We had a challenging year, but most productive and fulfilling:
The challenges began almost immediately with the sudden and untimely death of our Immediate past-Chairman Richard (who was serving as a Director). Soon after, both of the persons initially chosen to act as Secretary and Treasurer were unable to perform their duties due to their work commitments. Later, and towards the end of the term, there were other resignations. In addition, two of the Directors were hospitalized with serious illnesses but even as they are still recuperating, Michael Alleyne and Ronald Ramcharan (the new Treasurer) have given yeoman service in difficult circumstances.
It may not be usual to single out or even name Directors of an organization but it is important for you, the members, to appreciate the dedication and commitment which enabled Transparency to flourish over the past year. Dion Abdool (Vice-Chairman), Susan Gordon (new Secretary), Josh Drayton and Lorraine Rostant also performed “above and beyond the call of duty”. Furthermore your organization operated with a secretariat of one person for a while, and we are indebted to Cindy Paul for her unstinting efforts. Cindy has now been with us for three years as Administrative Officer and provides a necessary degree of continuity and stability which is absolutely essential – thank you, Cindy.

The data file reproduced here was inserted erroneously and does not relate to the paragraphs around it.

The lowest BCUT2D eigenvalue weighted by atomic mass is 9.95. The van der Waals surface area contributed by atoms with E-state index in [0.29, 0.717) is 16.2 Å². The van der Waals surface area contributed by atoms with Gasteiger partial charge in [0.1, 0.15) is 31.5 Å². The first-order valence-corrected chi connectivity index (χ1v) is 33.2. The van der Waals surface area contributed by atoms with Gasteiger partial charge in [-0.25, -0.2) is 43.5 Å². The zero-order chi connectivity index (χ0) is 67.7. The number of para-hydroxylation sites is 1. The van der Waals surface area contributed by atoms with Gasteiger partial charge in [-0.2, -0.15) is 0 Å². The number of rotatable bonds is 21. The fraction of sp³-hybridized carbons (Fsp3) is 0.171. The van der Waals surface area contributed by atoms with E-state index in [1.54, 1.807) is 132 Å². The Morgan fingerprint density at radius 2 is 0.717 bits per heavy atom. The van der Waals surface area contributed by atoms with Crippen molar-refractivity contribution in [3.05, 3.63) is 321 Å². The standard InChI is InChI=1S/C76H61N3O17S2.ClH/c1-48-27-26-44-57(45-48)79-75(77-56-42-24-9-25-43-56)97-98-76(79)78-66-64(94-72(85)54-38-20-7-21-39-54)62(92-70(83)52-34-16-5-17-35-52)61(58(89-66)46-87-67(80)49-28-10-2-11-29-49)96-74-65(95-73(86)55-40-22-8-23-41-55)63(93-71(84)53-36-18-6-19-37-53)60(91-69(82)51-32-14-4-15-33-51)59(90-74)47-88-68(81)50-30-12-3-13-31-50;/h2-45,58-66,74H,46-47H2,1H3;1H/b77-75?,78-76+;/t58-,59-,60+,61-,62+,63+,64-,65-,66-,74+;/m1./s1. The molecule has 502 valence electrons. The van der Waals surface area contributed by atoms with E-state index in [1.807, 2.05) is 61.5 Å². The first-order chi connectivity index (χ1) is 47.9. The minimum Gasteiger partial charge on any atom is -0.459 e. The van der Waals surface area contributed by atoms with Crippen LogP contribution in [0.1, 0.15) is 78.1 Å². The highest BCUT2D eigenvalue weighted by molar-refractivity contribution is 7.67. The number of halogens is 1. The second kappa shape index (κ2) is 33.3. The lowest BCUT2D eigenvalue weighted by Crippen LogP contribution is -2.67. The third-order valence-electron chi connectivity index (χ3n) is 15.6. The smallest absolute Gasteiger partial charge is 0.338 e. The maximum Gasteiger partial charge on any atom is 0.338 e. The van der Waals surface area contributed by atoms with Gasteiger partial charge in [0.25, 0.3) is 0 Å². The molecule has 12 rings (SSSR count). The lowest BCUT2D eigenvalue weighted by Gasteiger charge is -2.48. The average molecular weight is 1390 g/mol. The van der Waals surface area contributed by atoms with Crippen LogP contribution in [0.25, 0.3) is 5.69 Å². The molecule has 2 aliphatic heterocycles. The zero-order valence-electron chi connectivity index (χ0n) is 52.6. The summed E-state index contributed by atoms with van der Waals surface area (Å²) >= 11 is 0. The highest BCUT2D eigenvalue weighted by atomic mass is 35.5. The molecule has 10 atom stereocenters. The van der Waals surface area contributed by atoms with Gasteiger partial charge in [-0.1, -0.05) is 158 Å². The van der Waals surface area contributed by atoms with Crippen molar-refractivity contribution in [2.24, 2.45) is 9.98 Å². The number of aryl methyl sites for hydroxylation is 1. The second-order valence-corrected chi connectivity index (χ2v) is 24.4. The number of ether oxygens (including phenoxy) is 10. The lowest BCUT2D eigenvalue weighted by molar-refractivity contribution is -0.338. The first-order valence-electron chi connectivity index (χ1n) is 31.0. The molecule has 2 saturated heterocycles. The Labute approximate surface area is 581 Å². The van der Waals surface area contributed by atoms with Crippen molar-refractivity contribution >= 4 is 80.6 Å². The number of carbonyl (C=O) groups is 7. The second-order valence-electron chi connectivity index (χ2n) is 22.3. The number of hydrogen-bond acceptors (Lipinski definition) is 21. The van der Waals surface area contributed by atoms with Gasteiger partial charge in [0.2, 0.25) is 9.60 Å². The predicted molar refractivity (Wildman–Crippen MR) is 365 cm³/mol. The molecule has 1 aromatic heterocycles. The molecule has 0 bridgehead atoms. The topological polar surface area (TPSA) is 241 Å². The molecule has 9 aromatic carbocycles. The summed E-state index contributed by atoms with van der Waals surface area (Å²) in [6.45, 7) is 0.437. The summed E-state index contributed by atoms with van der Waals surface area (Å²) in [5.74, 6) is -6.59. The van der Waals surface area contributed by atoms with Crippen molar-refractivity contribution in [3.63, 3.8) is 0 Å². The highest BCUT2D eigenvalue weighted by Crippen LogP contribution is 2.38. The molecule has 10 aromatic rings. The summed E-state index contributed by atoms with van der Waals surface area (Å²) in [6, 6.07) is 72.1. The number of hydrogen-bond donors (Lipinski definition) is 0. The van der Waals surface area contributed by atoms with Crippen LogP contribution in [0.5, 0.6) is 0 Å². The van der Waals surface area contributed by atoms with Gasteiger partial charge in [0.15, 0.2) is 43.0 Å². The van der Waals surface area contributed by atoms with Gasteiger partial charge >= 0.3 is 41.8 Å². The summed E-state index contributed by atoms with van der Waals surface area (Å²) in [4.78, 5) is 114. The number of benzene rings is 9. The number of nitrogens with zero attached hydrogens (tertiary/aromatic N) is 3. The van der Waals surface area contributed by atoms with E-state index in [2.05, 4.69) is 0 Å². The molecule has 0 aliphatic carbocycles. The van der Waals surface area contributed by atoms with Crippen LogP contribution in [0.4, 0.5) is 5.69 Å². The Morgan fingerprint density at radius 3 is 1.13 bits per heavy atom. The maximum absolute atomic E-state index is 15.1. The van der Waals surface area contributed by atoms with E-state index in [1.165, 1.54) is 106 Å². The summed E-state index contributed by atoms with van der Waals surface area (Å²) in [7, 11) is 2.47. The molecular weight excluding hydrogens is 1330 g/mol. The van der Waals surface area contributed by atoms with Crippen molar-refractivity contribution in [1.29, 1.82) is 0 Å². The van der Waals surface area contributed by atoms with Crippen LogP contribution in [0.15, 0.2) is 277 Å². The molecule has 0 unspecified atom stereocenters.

In February, we recruited two new staff who had to be “thrown in at the deep end” and Andrea Chambers-Wilson (Programme Manager) and Anika St Louis have responded admirably. Thank you, too, Andrea and Anika. We are fortunate that we continue to have volunteers who support the cause and whose assistance throughout the year has been invaluable — thank you.
Later, Ladies and Gentlemen, you will receive our “Activity Report” and you can better determine what we have achieved through the efforts of our few staff, volunteers and directors. For now, I will simply highlight some areas of activity:
We effected a policy of building relationships and networking with Government, other Civil Society Organisations, various state bodies and international organisations. This sharing of ideas was constructive and we are confident that this policy should be enhanced for future collaboration.
We also continued to work closely with Transparency International and our launch of the CSO Toolkit and the manner in which TTTI communicated how the CPI methodology was changed and the subsequent presentation of the 2012 CPI won high praise from the parent body. But not simply the completion of the Toolkit/Manual but the conduct of a series of workshops to promote and support good governance among CSOs.
The CPI continues to be a major tool of transparency and the further refinement of the methodology is a significant mark of progress as the movement prepares the celebration of its 20th anniversary. The new methodology now allows for a meaningful comparison of a country’s index from year to year and we look forward to this ability to compare succeeding scores and rankings in coming years, beginning with the 2013 Index (expected in early December).